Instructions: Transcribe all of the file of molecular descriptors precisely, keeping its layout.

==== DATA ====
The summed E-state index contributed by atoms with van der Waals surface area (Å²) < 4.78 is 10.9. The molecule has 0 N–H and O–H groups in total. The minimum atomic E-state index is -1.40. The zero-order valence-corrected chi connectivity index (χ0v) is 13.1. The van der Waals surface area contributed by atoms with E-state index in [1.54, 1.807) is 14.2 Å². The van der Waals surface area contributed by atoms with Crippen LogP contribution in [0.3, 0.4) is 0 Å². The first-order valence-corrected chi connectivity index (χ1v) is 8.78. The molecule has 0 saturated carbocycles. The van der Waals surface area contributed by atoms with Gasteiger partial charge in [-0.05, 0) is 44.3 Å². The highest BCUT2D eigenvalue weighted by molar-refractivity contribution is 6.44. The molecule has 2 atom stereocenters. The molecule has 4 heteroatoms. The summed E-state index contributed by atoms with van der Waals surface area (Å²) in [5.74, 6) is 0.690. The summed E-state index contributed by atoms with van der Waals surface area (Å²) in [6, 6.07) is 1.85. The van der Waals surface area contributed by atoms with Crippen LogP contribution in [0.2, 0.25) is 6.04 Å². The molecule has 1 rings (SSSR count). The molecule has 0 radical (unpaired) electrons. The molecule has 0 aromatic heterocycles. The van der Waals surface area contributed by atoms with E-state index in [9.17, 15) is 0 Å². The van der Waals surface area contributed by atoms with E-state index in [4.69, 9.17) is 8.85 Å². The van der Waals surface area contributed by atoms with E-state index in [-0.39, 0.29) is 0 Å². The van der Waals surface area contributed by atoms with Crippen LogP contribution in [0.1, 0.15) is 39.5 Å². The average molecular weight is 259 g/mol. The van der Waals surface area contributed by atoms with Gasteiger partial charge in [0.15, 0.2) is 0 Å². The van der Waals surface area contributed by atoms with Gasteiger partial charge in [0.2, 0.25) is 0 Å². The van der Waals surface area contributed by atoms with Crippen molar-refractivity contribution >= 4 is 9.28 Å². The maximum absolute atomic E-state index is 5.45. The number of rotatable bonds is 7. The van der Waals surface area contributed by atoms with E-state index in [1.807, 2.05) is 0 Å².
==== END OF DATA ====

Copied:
The summed E-state index contributed by atoms with van der Waals surface area (Å²) < 4.78 is 10.9. The molecule has 0 N–H and O–H groups in total. The minimum atomic E-state index is -1.40. The zero-order valence-corrected chi connectivity index (χ0v) is 13.1. The van der Waals surface area contributed by atoms with E-state index in [1.54, 1.807) is 14.2 Å². The van der Waals surface area contributed by atoms with Crippen LogP contribution in [0.3, 0.4) is 0 Å². The first-order valence-corrected chi connectivity index (χ1v) is 8.78. The molecule has 0 saturated carbocycles. The van der Waals surface area contributed by atoms with Gasteiger partial charge in [-0.05, 0) is 44.3 Å². The highest BCUT2D eigenvalue weighted by molar-refractivity contribution is 6.44. The molecule has 2 atom stereocenters. The molecule has 4 heteroatoms. The summed E-state index contributed by atoms with van der Waals surface area (Å²) in [5.74, 6) is 0.690. The summed E-state index contributed by atoms with van der Waals surface area (Å²) in [6, 6.07) is 1.85. The van der Waals surface area contributed by atoms with Crippen LogP contribution in [0.2, 0.25) is 6.04 Å². The molecule has 1 rings (SSSR count). The molecule has 0 radical (unpaired) electrons. The molecule has 0 aromatic heterocycles. The van der Waals surface area contributed by atoms with E-state index in [9.17, 15) is 0 Å². The van der Waals surface area contributed by atoms with E-state index in [4.69, 9.17) is 8.85 Å². The van der Waals surface area contributed by atoms with E-state index in [-0.39, 0.29) is 0 Å². The van der Waals surface area contributed by atoms with Crippen LogP contribution in [0.1, 0.15) is 39.5 Å². The average molecular weight is 259 g/mol. The van der Waals surface area contributed by atoms with Gasteiger partial charge in [0.15, 0.2) is 0 Å². The van der Waals surface area contributed by atoms with Gasteiger partial charge in [0.2, 0.25) is 0 Å². The van der Waals surface area contributed by atoms with Crippen molar-refractivity contribution >= 4 is 9.28 Å². The maximum absolute atomic E-state index is 5.45. The number of rotatable bonds is 7. The van der Waals surface area contributed by atoms with E-state index in [1.807, 2.05) is 0 Å².